Collectors will note that most of the maps from Wilkes' official report of the U.S. exploring expedition were issued in small and large formats. This is the large format edition and is exceptionally scarce. The full run consisted of only 150 presentation copes and 100 official copies. Twenty-five of these are known to have been lost in a fire, leaving only 225 possible examples.
Charles Wilkes (April 3, 1798 – February 8, 1877) was an American naval officer and explorer. Wilkes was born in New York City to a prominent family. His mother died when he was just three years old. Consequently Wilkes was raised by his aunt Elizabeth Ann Setton, the first American born woman to be canonized a saint of the Roman Catholic Church. Inspired by tales of nautical adventure, Wilkes embarked on several merchant voyages, including one to the South Pacific. Finding shipboard life unpleasant, he returned to New York City where attended Columbia College (today's Columbia University) studying various aspects of mathematics and the sciences. For a time Wilkes was a prodigy of Coast Survey Superintendent Ferdinand Hassler. Before the relationship went foul, Wilkes mastered Hassler's sophisticated techniques for navigation and nautical surveying. Though the Coast Survey at this time was underfunded, several coastal mapping expeditions were launched, one of which focused on Narragansett Bay and was headed by Wilkes. In 1833, impressed with his work on Narragansett Bay, the Navy placed Wilkes in charge of the Navy's Depot of Charts and Instruments in Washington, D.C, out of which developed the Naval Observatory and Hydrographic Office. In 1838, after years of political posturing, he was chosen to lead the U.S. Exploring Expedition (U.S. Ex. Ex.), a multidisciplinary voyage to the Pacific with the lofty goal to
collect, preserve, and arrange every thing valuable in the whole range of natural history, from the minute madrapore to the huge spermaceti, and accurately describe that which cannot be preserved.
The expedition lasted from 1838-1842. Wilkes gained the reputation for being a harsh and dictatorial leader often at odds with his sailors and sub commanders - so much so that some suggest he was the real life inspiration for Herman Melville's characterization of Captain Ahab. Nonetheless, the U.S. Ex. Ex. was a resounding success with long term political and scientific ramifications. Under Wilkes, the expedition surveyed 1500 miles of the Antarctic continent, mapped over 280 islands, explored over 800 miles of the Pacific Northwest, and catalogued over 60,000 plant and bird specimens. Despite his scientific achievements, the end of the expedition Wilkes was court-martialed for the loss of one of his ships on the Columbia River, for the regular mistreatment of his subordinate officers, and for excessive punishment of his sailors. He was acquitted on all charges except illegally punishing the men in his squadron. During this post-expedition period he was also employed by the U.S. Coast Survey, but it was mostly an honorary position with most of his energies being focused on preparing the influential five volume expedition report. Later, during the American Civil War (1861–1865) Wilkes commanded a Union naval vessel in the Trent Affair, a diplomatic incident in which Wilkes intercepted the British mail packet RMS Trent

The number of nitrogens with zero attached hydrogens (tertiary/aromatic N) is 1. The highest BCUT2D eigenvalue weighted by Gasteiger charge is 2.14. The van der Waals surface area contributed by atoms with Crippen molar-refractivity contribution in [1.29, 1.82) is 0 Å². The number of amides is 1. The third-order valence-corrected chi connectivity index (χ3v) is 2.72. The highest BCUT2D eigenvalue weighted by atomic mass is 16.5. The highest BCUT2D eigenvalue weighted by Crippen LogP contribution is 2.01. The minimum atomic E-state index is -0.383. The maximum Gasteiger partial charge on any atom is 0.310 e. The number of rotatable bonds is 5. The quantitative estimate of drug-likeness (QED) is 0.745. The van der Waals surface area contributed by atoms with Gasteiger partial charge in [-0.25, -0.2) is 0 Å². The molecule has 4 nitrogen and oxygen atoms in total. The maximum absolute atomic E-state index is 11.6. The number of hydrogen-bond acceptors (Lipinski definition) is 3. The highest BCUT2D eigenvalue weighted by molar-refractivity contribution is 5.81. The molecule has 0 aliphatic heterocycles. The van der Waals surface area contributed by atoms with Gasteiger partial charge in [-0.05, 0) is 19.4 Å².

and removed, as contraband of war, two Confederate diplomats, James Mason and John Slidell. Wilkes died in Washington, D. C. on February 8, 1877 at the rank of Rear Admiral. In August 1909, the United States moved his remains to Arlington National Cemetery. His gravestone reads "he discovered the Ant-arctic continent".
Wilkes, C., Atlas. Narrative of the United States Exploring Expedition During the Years 1838, 1839, 1840, 1841, 1842, (Philadelphia: Lea & Blanchard) 1845.
Very good. Backed with linen as issued. Overall toning. Some wear on original fold lines. As in most examples, lower left margin partially trimmed to neat line.
Rumsey 4442.001. Rosove, M, Antarctica, 1772-1922, 353